Grotte, bain et jardin: Leur lien dans les châteaux des Wittelsbach pendant la Renaissance

Kristina Deutsch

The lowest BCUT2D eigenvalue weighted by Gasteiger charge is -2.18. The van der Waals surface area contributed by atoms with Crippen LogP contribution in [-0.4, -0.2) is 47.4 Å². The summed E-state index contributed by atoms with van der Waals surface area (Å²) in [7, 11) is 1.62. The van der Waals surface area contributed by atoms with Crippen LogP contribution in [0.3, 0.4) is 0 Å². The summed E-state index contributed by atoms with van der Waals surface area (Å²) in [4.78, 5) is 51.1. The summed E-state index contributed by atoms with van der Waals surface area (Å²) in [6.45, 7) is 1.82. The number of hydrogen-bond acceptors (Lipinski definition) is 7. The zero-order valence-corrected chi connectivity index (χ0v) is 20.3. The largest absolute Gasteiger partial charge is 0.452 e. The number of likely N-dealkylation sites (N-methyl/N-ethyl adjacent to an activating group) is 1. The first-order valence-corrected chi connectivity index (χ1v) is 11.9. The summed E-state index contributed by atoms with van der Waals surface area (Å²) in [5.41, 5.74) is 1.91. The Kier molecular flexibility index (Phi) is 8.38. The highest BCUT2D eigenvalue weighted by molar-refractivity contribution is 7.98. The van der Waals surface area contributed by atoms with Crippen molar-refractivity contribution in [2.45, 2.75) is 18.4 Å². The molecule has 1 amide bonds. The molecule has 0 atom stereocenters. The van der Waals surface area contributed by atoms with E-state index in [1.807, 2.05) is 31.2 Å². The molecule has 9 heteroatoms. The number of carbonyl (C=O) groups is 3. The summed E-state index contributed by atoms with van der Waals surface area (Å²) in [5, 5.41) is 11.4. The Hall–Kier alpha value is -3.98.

Withdrawing to take a bath, during the Renaissance princes and princesses recovered and strengthened their health in order to be able to fulfil their duty as good rulers. Thus, many castles in the Holy Roman Empire had splendid bathrooms and were decorated as grottoes and related to gardens, which were themselves zones for withdrawal. Most courtly Renaissance bathrooms have disappeared and are only known through written sources, but those built for the House of Wittelsbach, which ruled over Bavaria and the Palatinate, left many traces at the castle of Trausnitz in Landshut (Lower Bavaria), at the castle of Neuburg on the Danube and in the Hortus Palatinus in Heidelberg. This article deals primarily with the Trausnitz bath and garden, built for William V duke of Bavaria in the 1570s and which also served as preparation for the famous grotto of the Munich Residenz. Moreover, a drawing by Friedrich Sustris, preserved at the Staatliche Graphische Sammlung in Munich, is shown to be a study for the decoration of the Trausnitz bath.

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